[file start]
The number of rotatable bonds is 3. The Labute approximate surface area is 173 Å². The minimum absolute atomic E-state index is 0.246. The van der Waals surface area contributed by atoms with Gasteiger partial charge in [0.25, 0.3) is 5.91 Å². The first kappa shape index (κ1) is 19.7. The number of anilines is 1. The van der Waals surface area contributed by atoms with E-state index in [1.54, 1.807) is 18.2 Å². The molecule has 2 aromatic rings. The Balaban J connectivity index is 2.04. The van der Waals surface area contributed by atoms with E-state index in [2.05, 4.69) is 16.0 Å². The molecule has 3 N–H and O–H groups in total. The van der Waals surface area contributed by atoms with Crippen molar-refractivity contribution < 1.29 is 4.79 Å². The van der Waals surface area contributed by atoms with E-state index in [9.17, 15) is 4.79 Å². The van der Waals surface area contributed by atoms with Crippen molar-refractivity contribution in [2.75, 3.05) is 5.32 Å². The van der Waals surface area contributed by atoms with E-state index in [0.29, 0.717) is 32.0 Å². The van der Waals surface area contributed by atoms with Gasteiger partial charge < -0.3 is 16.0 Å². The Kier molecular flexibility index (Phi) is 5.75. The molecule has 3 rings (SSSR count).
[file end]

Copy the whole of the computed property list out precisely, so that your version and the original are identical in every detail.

The number of rotatable bonds is 3. The Labute approximate surface area is 173 Å². The minimum absolute atomic E-state index is 0.246. The van der Waals surface area contributed by atoms with Gasteiger partial charge in [0.25, 0.3) is 5.91 Å². The first kappa shape index (κ1) is 19.7. The number of anilines is 1. The van der Waals surface area contributed by atoms with E-state index in [1.54, 1.807) is 18.2 Å². The molecule has 2 aromatic rings. The Balaban J connectivity index is 2.04. The van der Waals surface area contributed by atoms with E-state index in [2.05, 4.69) is 16.0 Å². The molecule has 3 N–H and O–H groups in total. The van der Waals surface area contributed by atoms with Crippen molar-refractivity contribution < 1.29 is 4.79 Å². The van der Waals surface area contributed by atoms with E-state index in [9.17, 15) is 4.79 Å². The van der Waals surface area contributed by atoms with Crippen molar-refractivity contribution in [2.75, 3.05) is 5.32 Å². The van der Waals surface area contributed by atoms with E-state index in [0.29, 0.717) is 32.0 Å². The van der Waals surface area contributed by atoms with Gasteiger partial charge < -0.3 is 16.0 Å². The Kier molecular flexibility index (Phi) is 5.75. The molecule has 3 rings (SSSR count).